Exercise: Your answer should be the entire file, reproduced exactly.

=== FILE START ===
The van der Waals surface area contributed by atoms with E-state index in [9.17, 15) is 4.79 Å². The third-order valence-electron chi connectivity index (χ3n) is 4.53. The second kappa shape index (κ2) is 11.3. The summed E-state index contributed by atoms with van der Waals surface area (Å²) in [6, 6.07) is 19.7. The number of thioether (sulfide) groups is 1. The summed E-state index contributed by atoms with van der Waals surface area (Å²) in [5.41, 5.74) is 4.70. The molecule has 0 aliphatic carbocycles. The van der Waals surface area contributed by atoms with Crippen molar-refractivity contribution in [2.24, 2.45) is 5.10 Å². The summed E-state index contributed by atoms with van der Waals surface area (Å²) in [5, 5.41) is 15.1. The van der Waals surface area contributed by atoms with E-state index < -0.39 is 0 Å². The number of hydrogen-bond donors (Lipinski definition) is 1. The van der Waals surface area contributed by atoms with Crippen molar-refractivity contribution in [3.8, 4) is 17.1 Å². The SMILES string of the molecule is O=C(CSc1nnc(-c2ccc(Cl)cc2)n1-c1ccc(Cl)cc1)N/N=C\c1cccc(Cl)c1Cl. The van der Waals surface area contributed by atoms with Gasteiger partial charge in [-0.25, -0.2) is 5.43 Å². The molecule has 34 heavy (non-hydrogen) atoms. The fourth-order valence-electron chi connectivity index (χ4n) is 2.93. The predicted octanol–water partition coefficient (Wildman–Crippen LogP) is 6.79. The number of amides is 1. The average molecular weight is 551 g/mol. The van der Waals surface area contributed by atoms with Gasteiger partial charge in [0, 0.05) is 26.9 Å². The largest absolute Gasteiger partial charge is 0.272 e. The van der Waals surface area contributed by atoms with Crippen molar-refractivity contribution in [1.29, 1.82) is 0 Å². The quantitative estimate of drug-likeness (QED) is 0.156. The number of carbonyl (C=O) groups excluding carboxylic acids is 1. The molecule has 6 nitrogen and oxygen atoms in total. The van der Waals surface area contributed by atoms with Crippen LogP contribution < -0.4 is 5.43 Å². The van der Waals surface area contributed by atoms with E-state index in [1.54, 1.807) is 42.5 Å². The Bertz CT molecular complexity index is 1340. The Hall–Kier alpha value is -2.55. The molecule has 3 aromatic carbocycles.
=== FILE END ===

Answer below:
The van der Waals surface area contributed by atoms with E-state index in [9.17, 15) is 4.79 Å². The third-order valence-electron chi connectivity index (χ3n) is 4.53. The second kappa shape index (κ2) is 11.3. The summed E-state index contributed by atoms with van der Waals surface area (Å²) in [6, 6.07) is 19.7. The number of thioether (sulfide) groups is 1. The summed E-state index contributed by atoms with van der Waals surface area (Å²) in [5.41, 5.74) is 4.70. The molecule has 0 aliphatic carbocycles. The van der Waals surface area contributed by atoms with Crippen molar-refractivity contribution in [2.24, 2.45) is 5.10 Å². The summed E-state index contributed by atoms with van der Waals surface area (Å²) in [5, 5.41) is 15.1. The van der Waals surface area contributed by atoms with E-state index < -0.39 is 0 Å². The number of hydrogen-bond donors (Lipinski definition) is 1. The van der Waals surface area contributed by atoms with Crippen molar-refractivity contribution in [3.8, 4) is 17.1 Å². The SMILES string of the molecule is O=C(CSc1nnc(-c2ccc(Cl)cc2)n1-c1ccc(Cl)cc1)N/N=C\c1cccc(Cl)c1Cl. The van der Waals surface area contributed by atoms with Gasteiger partial charge in [-0.25, -0.2) is 5.43 Å². The molecule has 34 heavy (non-hydrogen) atoms. The fourth-order valence-electron chi connectivity index (χ4n) is 2.93. The predicted octanol–water partition coefficient (Wildman–Crippen LogP) is 6.79. The number of amides is 1. The average molecular weight is 551 g/mol. The van der Waals surface area contributed by atoms with Gasteiger partial charge in [0, 0.05) is 26.9 Å². The largest absolute Gasteiger partial charge is 0.272 e. The van der Waals surface area contributed by atoms with Crippen molar-refractivity contribution in [1.29, 1.82) is 0 Å². The quantitative estimate of drug-likeness (QED) is 0.156. The number of carbonyl (C=O) groups excluding carboxylic acids is 1. The molecule has 6 nitrogen and oxygen atoms in total. The van der Waals surface area contributed by atoms with Crippen LogP contribution < -0.4 is 5.43 Å². The van der Waals surface area contributed by atoms with E-state index in [1.54, 1.807) is 42.5 Å². The Bertz CT molecular complexity index is 1340. The Hall–Kier alpha value is -2.55. The molecule has 3 aromatic carbocycles.